Some tools you might have heard of that have been written in one of the three are as follows Perl - Nikto, Python - SQLMap, Ruby - Metasploit

Specifically, when breaking into the field I'd recommend looking into learning python as it is a very useful language to not only be able to write in but to also be able to read. In order to pick it up and learn I'd suggest Learn Python the Hardway, this will give you a solid basic understanding.

However, if books aren’t your thing you should also check out Python on CodeAcademy this will take you through interactive exercises to test your ability to learn. Once you have the basics nailed down I'd highly suggest checking out Violent Python & Black Hat Python both of which give python a backing in the security field with different things to try out and build.

If all else fails, try picking a project to better understand the language; it doesn't need to be security related! The first project I created in Python was an app to calculate whether getting a cinema pass for the month was worth it for you or not. It would take an input of the films you want to see then, work out if it was better value for money to get the pass or just to pay per time.

I put a poll out on twitter to find out what people felt was the most difficult aspect of programming and the result that came out on top was lack of ideas - as an answer to that, try having a look at netsec & hacking on reddit and try to create or recreate some of the tools published on there to allow you to better understand creation of things.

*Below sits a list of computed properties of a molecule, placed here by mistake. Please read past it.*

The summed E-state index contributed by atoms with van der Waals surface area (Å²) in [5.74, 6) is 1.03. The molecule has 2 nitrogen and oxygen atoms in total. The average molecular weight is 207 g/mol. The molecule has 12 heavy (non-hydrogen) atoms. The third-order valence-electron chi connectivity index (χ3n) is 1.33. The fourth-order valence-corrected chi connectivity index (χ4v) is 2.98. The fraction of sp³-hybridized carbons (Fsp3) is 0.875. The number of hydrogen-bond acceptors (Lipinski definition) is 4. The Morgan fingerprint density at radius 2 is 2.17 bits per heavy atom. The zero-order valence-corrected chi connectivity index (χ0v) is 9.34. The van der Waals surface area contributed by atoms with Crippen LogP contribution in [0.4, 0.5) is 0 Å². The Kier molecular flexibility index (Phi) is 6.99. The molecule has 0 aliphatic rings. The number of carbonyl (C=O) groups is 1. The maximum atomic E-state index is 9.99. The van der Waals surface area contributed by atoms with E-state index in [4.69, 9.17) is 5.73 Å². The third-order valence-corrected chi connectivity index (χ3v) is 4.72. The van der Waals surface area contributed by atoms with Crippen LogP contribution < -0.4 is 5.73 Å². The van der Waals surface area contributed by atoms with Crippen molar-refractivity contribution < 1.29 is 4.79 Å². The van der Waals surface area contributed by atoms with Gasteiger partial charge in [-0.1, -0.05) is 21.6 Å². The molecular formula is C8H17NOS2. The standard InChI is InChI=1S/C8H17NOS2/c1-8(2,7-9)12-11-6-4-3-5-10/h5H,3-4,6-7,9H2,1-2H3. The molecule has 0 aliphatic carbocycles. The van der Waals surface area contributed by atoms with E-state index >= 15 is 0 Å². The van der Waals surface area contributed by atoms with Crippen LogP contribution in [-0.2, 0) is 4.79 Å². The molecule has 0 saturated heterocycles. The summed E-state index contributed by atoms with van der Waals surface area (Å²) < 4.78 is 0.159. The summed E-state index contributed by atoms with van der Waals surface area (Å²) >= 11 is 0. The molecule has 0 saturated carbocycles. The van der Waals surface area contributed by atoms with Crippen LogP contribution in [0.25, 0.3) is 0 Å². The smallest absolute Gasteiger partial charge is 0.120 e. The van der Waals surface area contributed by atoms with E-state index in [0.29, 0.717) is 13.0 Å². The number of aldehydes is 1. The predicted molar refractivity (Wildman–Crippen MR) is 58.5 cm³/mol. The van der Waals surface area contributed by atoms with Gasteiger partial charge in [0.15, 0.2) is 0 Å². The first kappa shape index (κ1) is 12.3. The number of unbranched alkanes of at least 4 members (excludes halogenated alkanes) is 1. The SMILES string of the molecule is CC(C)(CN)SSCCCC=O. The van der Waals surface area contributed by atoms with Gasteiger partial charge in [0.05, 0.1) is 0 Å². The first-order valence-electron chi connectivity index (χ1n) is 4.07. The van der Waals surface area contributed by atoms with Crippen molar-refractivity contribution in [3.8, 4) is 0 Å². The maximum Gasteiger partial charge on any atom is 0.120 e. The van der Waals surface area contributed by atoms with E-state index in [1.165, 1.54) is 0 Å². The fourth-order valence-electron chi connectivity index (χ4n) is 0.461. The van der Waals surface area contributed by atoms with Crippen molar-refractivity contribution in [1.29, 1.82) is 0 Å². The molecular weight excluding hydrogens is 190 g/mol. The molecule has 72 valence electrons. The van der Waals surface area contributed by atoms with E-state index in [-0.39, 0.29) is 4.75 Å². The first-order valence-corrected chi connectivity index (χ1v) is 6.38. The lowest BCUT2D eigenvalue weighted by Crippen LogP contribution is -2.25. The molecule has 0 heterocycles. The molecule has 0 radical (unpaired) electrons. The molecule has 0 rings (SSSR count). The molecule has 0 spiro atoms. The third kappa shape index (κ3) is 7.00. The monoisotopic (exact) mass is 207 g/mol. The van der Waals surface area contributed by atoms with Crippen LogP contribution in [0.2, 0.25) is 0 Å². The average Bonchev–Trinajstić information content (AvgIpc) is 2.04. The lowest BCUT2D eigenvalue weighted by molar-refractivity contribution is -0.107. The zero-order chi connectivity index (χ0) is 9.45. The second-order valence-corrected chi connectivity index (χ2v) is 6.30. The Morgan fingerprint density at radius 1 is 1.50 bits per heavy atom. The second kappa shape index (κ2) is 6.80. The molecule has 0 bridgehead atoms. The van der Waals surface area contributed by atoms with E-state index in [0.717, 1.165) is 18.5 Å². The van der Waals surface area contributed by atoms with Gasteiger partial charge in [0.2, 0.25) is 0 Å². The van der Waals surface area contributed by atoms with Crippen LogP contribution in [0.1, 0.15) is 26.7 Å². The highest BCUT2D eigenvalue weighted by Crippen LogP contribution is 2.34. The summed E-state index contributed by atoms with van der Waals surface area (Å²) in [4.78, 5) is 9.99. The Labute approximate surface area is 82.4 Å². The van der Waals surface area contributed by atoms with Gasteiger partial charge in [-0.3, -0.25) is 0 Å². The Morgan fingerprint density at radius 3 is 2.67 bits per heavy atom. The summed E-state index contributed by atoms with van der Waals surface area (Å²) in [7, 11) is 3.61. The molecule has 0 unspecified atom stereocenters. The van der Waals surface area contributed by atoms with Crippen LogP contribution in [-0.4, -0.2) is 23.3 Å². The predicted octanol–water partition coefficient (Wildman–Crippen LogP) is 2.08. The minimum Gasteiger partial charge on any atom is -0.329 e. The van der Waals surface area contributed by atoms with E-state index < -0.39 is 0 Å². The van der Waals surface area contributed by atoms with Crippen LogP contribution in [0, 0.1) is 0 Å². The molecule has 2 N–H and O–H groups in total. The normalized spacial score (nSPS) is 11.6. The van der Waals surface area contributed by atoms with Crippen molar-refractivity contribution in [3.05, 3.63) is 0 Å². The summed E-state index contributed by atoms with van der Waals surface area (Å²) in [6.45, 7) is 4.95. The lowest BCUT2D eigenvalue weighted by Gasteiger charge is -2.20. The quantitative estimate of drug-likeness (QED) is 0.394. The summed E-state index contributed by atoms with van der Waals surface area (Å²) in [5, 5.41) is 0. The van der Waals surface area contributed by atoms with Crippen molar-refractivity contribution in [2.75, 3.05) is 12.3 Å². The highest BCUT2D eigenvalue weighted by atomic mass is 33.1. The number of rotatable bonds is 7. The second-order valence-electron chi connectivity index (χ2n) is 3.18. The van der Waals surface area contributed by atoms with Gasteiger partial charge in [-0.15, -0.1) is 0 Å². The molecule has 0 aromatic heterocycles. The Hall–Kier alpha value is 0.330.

Another type of language you're likely to come across is a compiled one, the most common example of this is C and the different flavours of C(C/C++/C#). A lot of exploits & tools are written in C as it's a fast programming language, it also has many build in features allowing for usage of loads of functions.

The main difference between a scripting language and a compiled one is that a scripting language can be written in any text editor and is interpreted. Whereas a compiled language requires the use of a compiler to run in a compiled state. A few examples of scripting vs compiled languages are shown in the list below:

Scripting Languages

  • Python
  • Ruby
  • Perl
  • Lua
  • JavaScript

Compiled Languages

  • C
  • C++
  • C#
  • D
  • Java
  • .Net

Starting out if you've already tried out python and, are hungry to learn more I'd suggest having a look at C. It isn't my strongest language but I can read it and modify where needed.

As a minimum being able to read programming is a must when it comes to hacking. Often exploits and tools will be written in different languages and may need tweaking before they will work - having the ability to spot where things need changed or being able to google the correct questions will stand you in good stead.

As far as learning is concerned much like python, C also has many learning resources the link above(programming-motherfucker) gives many routes to the same end goal however I've found learn C the hard way to be a good resource.

Other than this you can try jumping in at the deep end and going for a project, if you've learned the basics with python you'll find C slightly easier to learn in comparison to other compiled languages.